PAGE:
# What exactly would be the problem with a small amount of ferrous material inside a QFH GPS antenna?

This video describes the construction of a home-made QuadriFilar Helical (QFH) antenna for a GPS receiver module. A few seconds after 04:00 the narration says:

Being a loop antenna I’d imagine it unadvisable to use any ferrous material at all, including the braid of the coax which is running straight through the whole antenna.

With large diameter conductors, no tuning instructions, and no ultra-critical dimensions in the fabrication, I'd imagine this is not a terribly high-Q antenna. Early in the video the design wavelength is listed as 190mm - the 1575 MHz L1 band of GPS.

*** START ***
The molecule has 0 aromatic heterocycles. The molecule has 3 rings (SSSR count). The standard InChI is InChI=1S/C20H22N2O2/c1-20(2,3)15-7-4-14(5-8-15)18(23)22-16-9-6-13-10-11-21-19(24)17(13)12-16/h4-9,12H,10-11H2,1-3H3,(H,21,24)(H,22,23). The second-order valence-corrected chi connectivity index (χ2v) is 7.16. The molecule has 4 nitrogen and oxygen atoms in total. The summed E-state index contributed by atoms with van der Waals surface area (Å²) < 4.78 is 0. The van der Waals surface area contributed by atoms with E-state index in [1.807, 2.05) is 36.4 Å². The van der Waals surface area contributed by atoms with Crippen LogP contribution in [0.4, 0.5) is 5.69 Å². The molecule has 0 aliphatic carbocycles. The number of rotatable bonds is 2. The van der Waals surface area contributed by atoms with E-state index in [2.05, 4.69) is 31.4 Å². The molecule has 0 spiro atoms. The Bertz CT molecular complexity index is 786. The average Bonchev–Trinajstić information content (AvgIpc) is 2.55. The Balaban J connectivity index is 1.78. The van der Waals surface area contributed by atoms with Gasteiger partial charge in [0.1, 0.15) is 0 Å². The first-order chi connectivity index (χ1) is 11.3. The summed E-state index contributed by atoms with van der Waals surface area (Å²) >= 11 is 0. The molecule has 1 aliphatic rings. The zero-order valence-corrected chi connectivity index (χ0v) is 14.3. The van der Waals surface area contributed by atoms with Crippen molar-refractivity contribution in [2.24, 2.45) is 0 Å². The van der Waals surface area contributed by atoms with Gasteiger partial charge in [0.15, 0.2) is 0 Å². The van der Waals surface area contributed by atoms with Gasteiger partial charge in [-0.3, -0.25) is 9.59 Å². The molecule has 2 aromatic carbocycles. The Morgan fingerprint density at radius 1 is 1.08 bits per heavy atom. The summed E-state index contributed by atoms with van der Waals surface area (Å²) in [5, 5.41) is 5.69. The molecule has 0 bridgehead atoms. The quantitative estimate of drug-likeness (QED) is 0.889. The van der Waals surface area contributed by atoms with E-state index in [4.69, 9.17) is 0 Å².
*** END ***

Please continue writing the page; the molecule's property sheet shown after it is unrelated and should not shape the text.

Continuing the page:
What would be the primary problem (if any) caused by a small amount of ferrous material inside this particular antenna design? A shift in resonance frequency, or unwanted nulls in certain directions of the radiation pattern, or just an overall loss of gain?

• I'm looking for a fairly specific antenna-wisdom answer here, something more than "ferrous materials affect magnetic fields, and that's bad." – uhoh Apr 17 '17 at 13:15
• What are the losses, at 1.5GHz? – analogsystemsrf Apr 17 '17 at 13:34